Short Term Strategies For Long Term Power: The Rise And Potential Fall Of Hugo Chávez, Linden E.S. Schult 2010 Claremont McKenna College

Short Term Strategies For Long Term Power: The Rise And Potential Fall Of Hugo Chávez, Linden E.S. Schult

CMC Senior Theses

This thesis explores the route to power of Venezuela's President Hugo Chávez and the methods by which he has remained in power throughout his presidency. Also, it explores the potential for Chávez to lose power, given the current economic and political situation in Venezuela. The importance of the oil industry, Chávez's suppression of the opposition and control of the media, and constitutional changes and reforms are all discussed as keys to Chávez's continuance in power.


Die Darstellung Der Evangelischen Kirche Als Eine Neue Familie In Erich Loests Nikolaikirche, Beth A. Roberts 2010 Illinois Wesleyan University

Die Darstellung Der Evangelischen Kirche Als Eine Neue Familie In Erich Loests Nikolaikirche, Beth A. Roberts

Honors Projects

Throughout the end of the 1980s the Lutheran Church in the German Democratic Republic (GDR) experienced a surge of attendance and social activism in an otherwise secularized society. Research shows that the church was the sole island of dissent within the communist GDR. St. Nicolas Church in the city of Leipzig became the prototype of social involvement; visionary pastors opened their doors to every citizen and provided a space for congregations to voice concerns, organize interest groups, and plan peace protests. The construction of an open environment in which citizens could speak and interact gave rise to a greater sense ...


Government And Politics Newsletter, Issue 6, Sacred Heart University 2010 Sacred Heart University

Government And Politics Newsletter, Issue 6, Sacred Heart University

Government and Politics Newsletter

No abstract provided.


Ua94/6/3 Student/Alumni Student Publications, WKU Archives 2010 Western Kentucky University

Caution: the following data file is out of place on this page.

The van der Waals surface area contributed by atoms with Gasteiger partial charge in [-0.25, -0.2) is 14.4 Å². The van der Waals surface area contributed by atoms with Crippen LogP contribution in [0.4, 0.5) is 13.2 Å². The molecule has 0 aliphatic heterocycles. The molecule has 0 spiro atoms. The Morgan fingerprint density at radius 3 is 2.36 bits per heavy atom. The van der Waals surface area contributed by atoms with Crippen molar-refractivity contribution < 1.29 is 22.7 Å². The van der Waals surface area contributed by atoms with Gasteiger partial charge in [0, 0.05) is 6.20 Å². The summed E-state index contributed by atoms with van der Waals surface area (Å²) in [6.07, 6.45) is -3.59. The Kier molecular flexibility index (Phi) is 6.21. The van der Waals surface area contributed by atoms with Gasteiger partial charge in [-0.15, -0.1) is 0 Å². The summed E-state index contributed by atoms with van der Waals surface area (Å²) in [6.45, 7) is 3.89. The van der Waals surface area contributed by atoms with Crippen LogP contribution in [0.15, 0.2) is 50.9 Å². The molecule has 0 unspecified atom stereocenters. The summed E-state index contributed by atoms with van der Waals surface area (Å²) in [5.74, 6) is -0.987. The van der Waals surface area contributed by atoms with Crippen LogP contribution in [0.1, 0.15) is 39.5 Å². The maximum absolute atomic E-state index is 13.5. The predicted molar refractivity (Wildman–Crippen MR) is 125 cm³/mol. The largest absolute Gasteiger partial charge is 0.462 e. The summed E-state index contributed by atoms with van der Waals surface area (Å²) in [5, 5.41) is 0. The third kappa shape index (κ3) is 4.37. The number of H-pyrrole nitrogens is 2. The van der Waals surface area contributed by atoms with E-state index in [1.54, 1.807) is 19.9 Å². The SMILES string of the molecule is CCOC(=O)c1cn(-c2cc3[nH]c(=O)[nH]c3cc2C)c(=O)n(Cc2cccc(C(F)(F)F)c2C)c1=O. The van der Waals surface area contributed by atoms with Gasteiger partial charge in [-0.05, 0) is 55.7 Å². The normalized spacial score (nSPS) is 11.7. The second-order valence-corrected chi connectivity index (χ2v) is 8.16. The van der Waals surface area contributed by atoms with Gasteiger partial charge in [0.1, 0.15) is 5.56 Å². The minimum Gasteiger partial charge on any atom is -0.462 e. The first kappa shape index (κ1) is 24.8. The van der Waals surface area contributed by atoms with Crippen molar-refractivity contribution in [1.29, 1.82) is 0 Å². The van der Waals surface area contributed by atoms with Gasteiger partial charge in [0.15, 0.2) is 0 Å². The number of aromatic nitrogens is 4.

Ua94/6/3 Student/Alumni Student Publications, Wku Archives

WKU Archives Collection Inventories

Underground publications created by students while attending WKU, includes 1960's/1970's political protest papers such as the Apocalypse and the Expatriate. How to Survive is a guide to courses and professors to avoid and a guide to life in Bowling Green for university students. The Big Red Tool a 21st century satirical take on WKU is also found here. Student groups and anonymous editors have written and self-published broadsides and newspapers at WKU since the 1960's. These publications were generally a reaction to university policies regarding the publication of the College Heights Herald and a curtailment of ...


Governing Gambling In The United States, Maria E. Garcia 2010 Claremont McKenna College

Governing Gambling In The United States, Maria E. Garcia

CMC Senior Theses

The role risk taking has played in American history has helped shape current legislation concerning gambling. This thesis attempts to explain the discrepancies in legislation regarding distinct forms of gambling. While casinos are heavily regulated by state and federal laws, most statutes dealing with lotteries strive to regulate the activities of other parties instead of those of the lottery institutions. Incidentally, lotteries are the only form of gambling completely managed by the government. It can be inferred that the United States government is more concerned with people exploiting gambling than with the actual practice of wagering.